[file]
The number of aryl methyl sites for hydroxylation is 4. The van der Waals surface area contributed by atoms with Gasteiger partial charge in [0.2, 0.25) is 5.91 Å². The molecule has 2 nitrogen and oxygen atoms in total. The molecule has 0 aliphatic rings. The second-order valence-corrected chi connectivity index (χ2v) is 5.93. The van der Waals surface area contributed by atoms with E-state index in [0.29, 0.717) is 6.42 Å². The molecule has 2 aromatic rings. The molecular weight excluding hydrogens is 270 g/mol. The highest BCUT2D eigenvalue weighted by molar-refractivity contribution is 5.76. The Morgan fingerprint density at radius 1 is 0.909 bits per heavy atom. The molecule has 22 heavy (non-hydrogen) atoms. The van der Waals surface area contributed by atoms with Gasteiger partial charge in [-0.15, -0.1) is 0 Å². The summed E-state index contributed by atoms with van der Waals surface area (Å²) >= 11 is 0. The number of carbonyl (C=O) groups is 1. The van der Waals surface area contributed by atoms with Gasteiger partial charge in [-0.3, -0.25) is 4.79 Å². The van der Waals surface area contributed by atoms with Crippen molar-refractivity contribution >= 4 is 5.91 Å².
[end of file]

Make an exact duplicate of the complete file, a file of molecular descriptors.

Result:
The number of aryl methyl sites for hydroxylation is 4. The van der Waals surface area contributed by atoms with Gasteiger partial charge in [0.2, 0.25) is 5.91 Å². The molecule has 2 nitrogen and oxygen atoms in total. The molecule has 0 aliphatic rings. The second-order valence-corrected chi connectivity index (χ2v) is 5.93. The van der Waals surface area contributed by atoms with E-state index in [0.29, 0.717) is 6.42 Å². The molecule has 2 aromatic rings. The molecular weight excluding hydrogens is 270 g/mol. The highest BCUT2D eigenvalue weighted by molar-refractivity contribution is 5.76. The Morgan fingerprint density at radius 1 is 0.909 bits per heavy atom. The molecule has 22 heavy (non-hydrogen) atoms. The van der Waals surface area contributed by atoms with Gasteiger partial charge in [-0.15, -0.1) is 0 Å². The summed E-state index contributed by atoms with van der Waals surface area (Å²) >= 11 is 0. The number of carbonyl (C=O) groups is 1. The van der Waals surface area contributed by atoms with Gasteiger partial charge in [-0.3, -0.25) is 4.79 Å². The van der Waals surface area contributed by atoms with Crippen molar-refractivity contribution >= 4 is 5.91 Å².